WordPress vs Shopify

Author: Jacob Gardner-Shortall - Junior Developer

Date: 7 February 2024

So you need a website, but where do you begin? Well, depending on your business, you’re probably hearing a few of the same names being tossed around, but you might not be entirely sure what they are, what they do, and why you might choose one over the other. 

We’re here to clear up any confusion and point you in the right direction by taking a look at two of the biggest names in the game: Shopify and WordPress. Both are online platforms used to build websites and while they have similarities, they also have their own nuances and unique features.

What Is Shopify?

Shopify is an all-in-one ecommerce platform offering users several subscription-based plans to choose from. It allows businesses to build custom online stores, accept payments across multiple sales channels, market to their audience, manage inventory, and more. 

As well as the ability to customise your store from the ground up with the help of a developer, Shopify also has a vast marketplace of apps that can be used to extend the functionality of your website. These range from simple, free-to-use apps with limited options to paid apps that can deeply integrate with your store and offer powerful features. Shopify also features an expansive theme store with a range of free and premium themes to choose from to get you started on the right foot with a design optimised for selling.

The Shopify logo on the wall as a light up sign.

Shopfiy is cloud-based and cloud-hosted, meaning you can access your store from any device with an internet connection. This means that you don’t have to worry about managing or maintaining the code for your shop to function. As mentioned earlier, you can also sell through multiple sales channels, such as Amazon and Etsy. It also integrates with 3rd party tools that your business may be using, such as stock management solutions.

As with most website builders, you can expect a solution for blogging, however this may not be as powerful as alternative platforms that put more of an emphasis on content creation.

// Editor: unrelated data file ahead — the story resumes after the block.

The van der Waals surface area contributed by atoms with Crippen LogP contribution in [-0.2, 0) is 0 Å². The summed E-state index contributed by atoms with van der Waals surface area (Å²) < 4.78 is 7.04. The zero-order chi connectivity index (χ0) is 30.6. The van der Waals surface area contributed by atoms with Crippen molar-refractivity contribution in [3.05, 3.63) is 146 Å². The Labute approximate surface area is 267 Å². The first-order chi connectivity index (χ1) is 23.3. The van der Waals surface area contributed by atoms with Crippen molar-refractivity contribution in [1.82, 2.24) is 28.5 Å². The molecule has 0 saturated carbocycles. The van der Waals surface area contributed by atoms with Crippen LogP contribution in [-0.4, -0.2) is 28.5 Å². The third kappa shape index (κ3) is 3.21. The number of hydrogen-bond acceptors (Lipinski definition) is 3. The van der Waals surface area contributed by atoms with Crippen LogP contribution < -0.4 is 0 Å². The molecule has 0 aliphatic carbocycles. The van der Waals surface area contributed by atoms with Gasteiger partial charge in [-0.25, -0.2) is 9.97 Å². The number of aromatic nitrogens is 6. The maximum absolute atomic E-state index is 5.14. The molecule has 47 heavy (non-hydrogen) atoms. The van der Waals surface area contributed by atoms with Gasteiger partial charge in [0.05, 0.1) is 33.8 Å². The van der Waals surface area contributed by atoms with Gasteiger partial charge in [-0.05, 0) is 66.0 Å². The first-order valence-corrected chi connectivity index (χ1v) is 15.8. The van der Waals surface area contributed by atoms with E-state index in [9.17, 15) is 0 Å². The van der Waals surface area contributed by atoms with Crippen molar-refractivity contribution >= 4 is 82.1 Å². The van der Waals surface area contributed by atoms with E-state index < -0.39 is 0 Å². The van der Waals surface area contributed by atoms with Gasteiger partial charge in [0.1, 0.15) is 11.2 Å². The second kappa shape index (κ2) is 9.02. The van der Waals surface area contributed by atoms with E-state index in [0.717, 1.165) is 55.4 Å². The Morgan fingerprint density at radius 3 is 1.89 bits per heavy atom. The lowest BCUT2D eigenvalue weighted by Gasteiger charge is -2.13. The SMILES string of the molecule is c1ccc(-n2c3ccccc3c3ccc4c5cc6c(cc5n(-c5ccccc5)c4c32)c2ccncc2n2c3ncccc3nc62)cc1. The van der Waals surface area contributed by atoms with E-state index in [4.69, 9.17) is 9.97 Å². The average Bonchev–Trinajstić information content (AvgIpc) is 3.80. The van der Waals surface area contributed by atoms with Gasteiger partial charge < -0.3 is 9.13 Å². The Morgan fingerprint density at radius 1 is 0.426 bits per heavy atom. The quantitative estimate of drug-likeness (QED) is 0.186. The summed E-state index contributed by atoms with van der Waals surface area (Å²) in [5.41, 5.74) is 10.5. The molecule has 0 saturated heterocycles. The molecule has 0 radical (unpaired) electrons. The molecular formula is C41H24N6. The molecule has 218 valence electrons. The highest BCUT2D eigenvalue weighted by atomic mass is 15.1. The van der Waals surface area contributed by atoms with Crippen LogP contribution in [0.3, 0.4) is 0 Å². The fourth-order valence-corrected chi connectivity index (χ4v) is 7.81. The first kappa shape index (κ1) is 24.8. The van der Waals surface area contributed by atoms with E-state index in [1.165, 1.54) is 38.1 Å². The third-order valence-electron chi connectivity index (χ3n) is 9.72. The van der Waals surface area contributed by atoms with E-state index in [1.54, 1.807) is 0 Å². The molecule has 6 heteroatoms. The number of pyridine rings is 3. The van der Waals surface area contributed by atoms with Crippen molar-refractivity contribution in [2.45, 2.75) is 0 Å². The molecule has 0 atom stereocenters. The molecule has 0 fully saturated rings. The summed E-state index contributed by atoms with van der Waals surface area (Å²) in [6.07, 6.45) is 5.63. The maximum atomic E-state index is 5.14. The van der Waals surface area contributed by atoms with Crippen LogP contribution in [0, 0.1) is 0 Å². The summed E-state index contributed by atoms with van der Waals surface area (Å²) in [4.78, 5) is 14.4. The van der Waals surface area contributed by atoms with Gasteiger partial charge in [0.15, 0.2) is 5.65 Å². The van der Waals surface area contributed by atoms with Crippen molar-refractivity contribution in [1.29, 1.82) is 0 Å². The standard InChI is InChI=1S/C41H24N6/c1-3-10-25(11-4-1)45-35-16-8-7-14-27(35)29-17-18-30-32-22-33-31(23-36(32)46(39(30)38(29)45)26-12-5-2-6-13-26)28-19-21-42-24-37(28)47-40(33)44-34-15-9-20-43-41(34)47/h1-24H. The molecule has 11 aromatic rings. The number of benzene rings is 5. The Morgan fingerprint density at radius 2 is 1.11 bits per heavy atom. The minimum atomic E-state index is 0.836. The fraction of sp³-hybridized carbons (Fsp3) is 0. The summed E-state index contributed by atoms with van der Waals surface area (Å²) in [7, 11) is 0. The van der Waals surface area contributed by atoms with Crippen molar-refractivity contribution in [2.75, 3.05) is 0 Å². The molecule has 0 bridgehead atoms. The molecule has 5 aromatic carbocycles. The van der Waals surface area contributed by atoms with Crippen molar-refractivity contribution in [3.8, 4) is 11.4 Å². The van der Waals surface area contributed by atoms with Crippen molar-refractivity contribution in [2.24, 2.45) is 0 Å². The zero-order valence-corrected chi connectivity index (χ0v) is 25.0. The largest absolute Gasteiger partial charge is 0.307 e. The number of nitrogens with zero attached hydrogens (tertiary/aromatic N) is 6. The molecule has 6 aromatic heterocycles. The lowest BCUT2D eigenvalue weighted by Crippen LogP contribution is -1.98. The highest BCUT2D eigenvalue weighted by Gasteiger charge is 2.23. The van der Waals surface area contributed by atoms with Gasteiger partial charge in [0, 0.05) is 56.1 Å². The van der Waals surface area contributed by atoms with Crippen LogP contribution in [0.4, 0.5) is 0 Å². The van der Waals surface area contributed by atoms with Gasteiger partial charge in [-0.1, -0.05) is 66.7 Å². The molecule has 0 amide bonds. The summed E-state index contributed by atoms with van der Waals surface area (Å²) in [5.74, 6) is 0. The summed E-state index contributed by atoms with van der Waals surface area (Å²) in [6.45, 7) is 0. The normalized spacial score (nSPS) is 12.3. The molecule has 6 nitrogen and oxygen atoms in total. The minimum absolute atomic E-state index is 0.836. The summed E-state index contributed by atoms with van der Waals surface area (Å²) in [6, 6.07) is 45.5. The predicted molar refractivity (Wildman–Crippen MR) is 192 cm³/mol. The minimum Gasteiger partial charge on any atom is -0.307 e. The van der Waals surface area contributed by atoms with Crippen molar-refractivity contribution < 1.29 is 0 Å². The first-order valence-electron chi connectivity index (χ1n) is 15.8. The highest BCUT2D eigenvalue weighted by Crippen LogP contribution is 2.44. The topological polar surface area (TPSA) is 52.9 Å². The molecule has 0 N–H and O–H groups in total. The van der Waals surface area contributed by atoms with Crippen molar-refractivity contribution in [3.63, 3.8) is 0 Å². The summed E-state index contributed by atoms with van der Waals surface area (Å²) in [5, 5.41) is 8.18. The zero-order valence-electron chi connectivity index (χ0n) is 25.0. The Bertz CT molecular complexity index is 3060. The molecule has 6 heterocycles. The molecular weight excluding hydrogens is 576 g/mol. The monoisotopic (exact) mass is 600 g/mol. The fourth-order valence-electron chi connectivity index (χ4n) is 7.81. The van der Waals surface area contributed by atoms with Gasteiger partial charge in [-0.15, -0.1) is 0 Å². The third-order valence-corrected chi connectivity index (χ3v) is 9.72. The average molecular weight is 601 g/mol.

With Shopify offering packages that cater to businesses of all shapes and sizes, you can start out small and scale up easily while not having to worry about the headache of replatforming.

What Is WordPress?

WordPress is an open-source CMS (Content Management System) used by millions across the globe. In fact, it’s the most popular CMS out there, powering nearly 45% of all websites. WordPress makes it easy for non-developers to manage their website content quickly and intuitively. It shines as a platform for managing and publishing content, though it can be easily extended into much more using plugins, such as WooCommerce for turning your WordPress site into an ecommerce store. As with Shopify, these plugins range in features and cost. 

There are two forms of WordPress: Wordpress.com and Wordpress.org. While they are similar, there are some major differences. Wordpress.com handles much more for you at the cost of less flexibility and fewer customisation options. Wordpress.com notably handles hosting on your behalf, where Wordpress.org requires you to find and maintain your own hosting. Throughout the rest of this article, our comparisons will be looking at Wordpress.org as that is closest to Shopify’s platform model.

A computer screen showing a screenshot of the Wordpress blog page.